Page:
27 Sept 2014
As I mentioned in a previous post, Pastor Emmanuel asked me to teach English and music at the pre-school run by the Lutheran parish of Rukira once a week. This was my first week. I don’t believe I’d really paused to think about what I was in for, but it wouldn’t have made a difference if I had: I would inevitably be overwhelmed by the task at hand in some way or another.
I left Martin’s house on an ancient bicycle at 7:45 on Monday, my bag bound to a rack over the rear tire by a thick stretchy rubber band. I wobbled along the dusty vermillion road that serves at the main thoroughfare in my neighborhood, greeting the usual stares, double-takes, and looks of amusement with a friendly “Mwaramutse!” Much like in my Mom’s hometown of Cottonwood, Minnesota, it is not only normal but almost expected to offer a friendly greeting to nearly everyone you encounter, no matter whether you know them or not. The single gear and the thick slightly misaligned wheels of the bicycle make the gentlest uphill slope towards the church a challenge (or maybe I’m just out of shape). For the most part the road is free of major bumps, the morning air is still brisk, and the atmosphere is somehow made more comfortable by the cool green of the banana trees. It is a pleasant 2-kilometer ride.
As I reached the church, I was greeted by seventy children, ages 3-6, flocking around me as I stepped off my bike. They never seem to tire of shouting my name (or “muzungu” if they haven’t learned it), reaching to touch me or shaking my hand. I only wonder if in their eyes I am more like a superhero or a zoo animal; but, as my country coordinator suggested to me, both of those concepts are probably unfamiliar to them. A lanky 24-year-old man with a pointy nose emerges and beckons the children to form four orderly lines to prepare for the classroom. The man, Mabano, is one of the three teachers for these seventy kids (that is, including me); the other teacher is very ill, so for now it’s just the two of us. Mabano led the children in some chants and sent them into two classrooms: one for the the 5-6 year-olds, and the other for the “baby class,” 3-4 years old. The older group would be mine for the next forty-five minutes.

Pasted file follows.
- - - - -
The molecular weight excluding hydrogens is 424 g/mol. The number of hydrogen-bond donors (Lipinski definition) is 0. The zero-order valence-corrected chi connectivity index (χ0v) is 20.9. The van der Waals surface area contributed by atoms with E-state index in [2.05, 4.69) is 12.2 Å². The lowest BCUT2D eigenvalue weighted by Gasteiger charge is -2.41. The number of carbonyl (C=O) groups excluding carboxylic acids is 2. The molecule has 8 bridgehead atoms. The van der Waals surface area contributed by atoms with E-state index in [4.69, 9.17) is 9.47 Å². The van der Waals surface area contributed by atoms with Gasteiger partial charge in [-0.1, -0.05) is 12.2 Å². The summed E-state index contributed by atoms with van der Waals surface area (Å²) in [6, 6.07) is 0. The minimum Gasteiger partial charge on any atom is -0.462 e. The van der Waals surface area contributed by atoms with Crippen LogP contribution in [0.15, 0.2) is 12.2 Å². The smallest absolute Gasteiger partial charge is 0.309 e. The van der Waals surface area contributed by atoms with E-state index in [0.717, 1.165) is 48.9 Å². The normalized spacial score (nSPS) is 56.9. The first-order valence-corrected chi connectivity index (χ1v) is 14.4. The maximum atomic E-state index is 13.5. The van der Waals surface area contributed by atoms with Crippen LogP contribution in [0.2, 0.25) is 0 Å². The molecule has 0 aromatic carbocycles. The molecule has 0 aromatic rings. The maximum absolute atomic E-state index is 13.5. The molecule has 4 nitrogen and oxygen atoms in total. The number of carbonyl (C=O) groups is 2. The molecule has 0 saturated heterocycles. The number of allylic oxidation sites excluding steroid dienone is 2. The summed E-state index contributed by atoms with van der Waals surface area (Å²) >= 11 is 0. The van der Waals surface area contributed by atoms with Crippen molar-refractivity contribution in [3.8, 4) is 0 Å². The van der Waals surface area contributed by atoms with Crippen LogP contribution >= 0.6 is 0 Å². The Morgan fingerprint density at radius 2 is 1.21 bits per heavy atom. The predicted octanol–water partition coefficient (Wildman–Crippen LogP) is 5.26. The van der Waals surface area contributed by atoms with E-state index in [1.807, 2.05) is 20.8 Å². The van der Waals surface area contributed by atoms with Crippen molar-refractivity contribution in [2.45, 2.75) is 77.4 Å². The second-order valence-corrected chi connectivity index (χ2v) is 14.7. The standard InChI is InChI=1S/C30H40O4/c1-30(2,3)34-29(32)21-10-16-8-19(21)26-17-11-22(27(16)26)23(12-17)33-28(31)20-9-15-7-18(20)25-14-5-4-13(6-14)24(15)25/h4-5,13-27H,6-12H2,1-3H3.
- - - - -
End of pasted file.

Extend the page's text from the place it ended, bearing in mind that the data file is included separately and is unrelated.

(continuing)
As the tots filed into their long desks (four to a desk), I wrote “Hello,” “How are you?,” “I am fine,” “Sit,” “Stand,” “Listen,” and a few other important words on the board with the Kinyarwanda translations— doubting they can read any of it, but wanting them to see the words. Mabano enters the room, and commands them to shout in unison, “GOOD MORNING TEACHER,” and in response to my “How are you?,” “I AM FINE THANK YOU TEACHER.” Mabano leaves the room to teach the other class, but somehow finds time to come back every five minutes or so on discipline patrol, occasionally using a footlong stick to swat a naughty child. As much as I despised this technique of terror, I didn’t tell him to stop; instead, I opted for the non-violent approach as my own. The students and I spent much of the first class (and the rest of the week) learning that when I say “Listen,” I mean kumva (“to listen/hear”), kwicara (“to sit”), ceceka, ntimukwiriye kuvuga (“silence, you must not talk”), and amabako hano (“arms here,” and I put my arms at my sides.) When a child is still doing what pre-schoolers do— climbing on the chair, crawling under the chair, grabbing his/her neighbor, playing with his/her shoes, turning around to talk, playing with a scrap of garbage or a tiny shard of chalk— I simply walk to them and make the command at eye contact.
The period seemed to move quickly as we practiced “listen,” “sit/stand,” and our greetings; but I was relieved when 8:45 arrived. Then Mabano cheerily said, “Okay, now time for the baby class!” He informed me that, although they had only told me one hour a week, they wanted me to teach 2-3 hours for four days a week. In the moment as I walked to the next class for Round 2, I was livid; I felt that they were taken advantage of me. But later, it struck me that, with the negative connotations of the phrase removed, “taking advantage of me” is exactly what they should do to me this year, and I them.
Each class has been better than the last. I’ve been singing the alphabet with them, drawing pictures and acting out Axes and Balls and Cats and Dogs and Ears and Fish to give some basic vocabulary words, and always reviewing “Listen.” On Friday, we stood in a circle in the dirt courtyard singing “Head Shoulders Knees and Toes.” I doubt they’ll remember any of the words come Monday; but at this point I’m more concerned that they know that I care.